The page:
Thursday, September 2, 2010

CPE - Life - Tragedy

Okay (deep breath) ...

During my time at the hospital this summer, my heart ached for the people I met who were facing horrific tragedies; those who I sat with, talked with, prayed with and cried with.  My heart literally hurt for them; there was nothing I could do to make the pain go away.  They had to experience the pain and the grief that they were going through, nothing could speed it up; I could only be there.  Oftentimes I felt helpless.

Sometimes I felt as though I was in a time vortex - I had no idea if it was morning, night, cold, hot, storming or sunny outside.  I was too caught up in ministry to know; too caught up in people's stories and lives to even care, really.

But then I would leave.  And just like that - I would be home.  It was the strangest thing.

I remember this hitting me hard one afternoon as I was leaving the hospital.  I had spent the last three hours of my day sitting with a woman who had just had a miscarriage.  Her room was cold and dark and she cried for much of my time with her.  It was 4:30 p.m. (the time the chaplains normally left for the day) by the time I got down to the lounge from her room, so I just grabbed my stuff and left with one of the other interns.  As the atrium doors slid open and we were hit with a waft of hot air and bright light as, laughing about something we had been talking about earlier, I thought of the stark contrasts in life.  How did I go from cold, dark and tears to hot, bright and laughter in just three minutes?  It is something I still am wrestling with.

I have a running joke (only it's not really funny) about all of the things that I am afraid to do now after a summer at Grady.  I saw so many freak accidents this summer that worst case scenarios often pop into my head and I can't get rid of them.  I'm working on it, I really am - but it's going to take some time.

Bruce reminds me often that I saw a very unique population this summer. ... That the tragedies I saw were the exceptions, not the rules. ... That part of the CPE process is learning how to not take on someone else's grief, particularly someone who I have just met and most likely will never see again. ... That 'Life in a Level 1 Trauma Hospital' is not 'Life'.

And that's true.  Until tragedy strikes my friends and my colleagues.

Then it gets hard.  Then I am reminded again just how precious life is.  Then I hurt even more, feel even more helpless, because the people who are grieving are people who I know and who I love.

My heart hurts tonight.

I am not going to go into details, because the stories that are on my heart aren't my stories to tell.  But just remember that there are people tonight - people all around the world, people far beyond those who I am holding in prayer - who are crying out in pain right now.

And we should pray for them.  All of them.

And we urge you, beloved, to admonish the idlers, encourage the faint-hearted, help the weak, be patient with all of them. See that none of you repays evil for evil, but always seek to do good to one another and to all. Rejoice always, pray without ceasing, give thanks in all circumstances; for this is the will of God in Christ Jesus for you.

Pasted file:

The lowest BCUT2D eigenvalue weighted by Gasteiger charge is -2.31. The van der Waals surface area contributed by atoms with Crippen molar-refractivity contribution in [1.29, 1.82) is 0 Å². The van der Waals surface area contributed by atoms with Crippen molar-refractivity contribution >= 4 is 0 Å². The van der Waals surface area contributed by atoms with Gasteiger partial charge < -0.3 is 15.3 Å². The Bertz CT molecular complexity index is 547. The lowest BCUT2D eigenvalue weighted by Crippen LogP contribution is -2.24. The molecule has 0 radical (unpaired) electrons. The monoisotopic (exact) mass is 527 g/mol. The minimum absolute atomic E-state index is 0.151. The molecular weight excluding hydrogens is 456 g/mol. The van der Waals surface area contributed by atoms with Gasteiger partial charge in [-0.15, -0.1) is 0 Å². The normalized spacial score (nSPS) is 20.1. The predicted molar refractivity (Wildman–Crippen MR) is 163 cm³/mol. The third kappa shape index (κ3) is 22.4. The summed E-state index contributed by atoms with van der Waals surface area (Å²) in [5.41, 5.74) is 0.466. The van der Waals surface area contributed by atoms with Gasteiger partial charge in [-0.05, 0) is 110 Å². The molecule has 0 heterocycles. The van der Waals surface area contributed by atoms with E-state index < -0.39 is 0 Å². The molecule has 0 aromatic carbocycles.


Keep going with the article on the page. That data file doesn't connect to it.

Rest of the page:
1 Thessalonians 5:14-18


  1. love that verse. and thanks for the reminder. this was a great post, sarah. i will be praying for you too!

  2. Many, many prayers being sent out today for all those going through difficult times right now. That verse is one of my just always speaks to my heart!

    Have a blessed weekend, Sarah!

  3. I had a psychology professor that had a younger sister who was a hospital chaplain at Duke. It was all she had ever wanted to be and she went straight from her Master's to her doctorate. Then she started working there, day in and day out, and he said she became a different person. She was only able to do that work for two years because she was so depressed. It took her a long time to really be able to recover from all the things she saw and all the grief she witnessed. She's now a professor.

    Everyone has their strengths and weaknesses in terms of the effects of grief. My dad was originally in residency for pediatric neurology. But about the same time his first rotation came up, I was turning two years old, and he kept seeing my face on every child he treated. He just couldn't separate the two and he had to switch to adult neurology. And there was a very lengthy list of things I wasn't allowed to do, many very random, because he'd seen something awful happen to another child, ie., diving into a swimming pool, hanging upside down on monkey bars, any type of gymnastics, skiing, water skiing, riding in a soft roof car (jeep or convertible). As I got older the rules laxed a bit, but most of the time I had to sneak if I wanted to do any of the above things. (and that list is only a few of the things) I guess my reason for telling you all of this is that what you are feeling is completely normal! Everyone who works for any length of time in that kind of environment experiences the same things. My dad always tells me that doing what he does gives him the greatest appreciation for life. What once made him fearful and sad now inspires him. And that will happen for you too!

  4. During your time in CPE, my guess is that you experienced some of the anguish, hurt, and grief that Christ experienced in his ministry with the exception that Christ could do something about what he was experiencing. You did the next best thing-- you were Christ to those in those hard and terrible times, maybe feeling helpless, but definitely being the hands, feet, arms, and ears of Christ... have a great holiday weekend!


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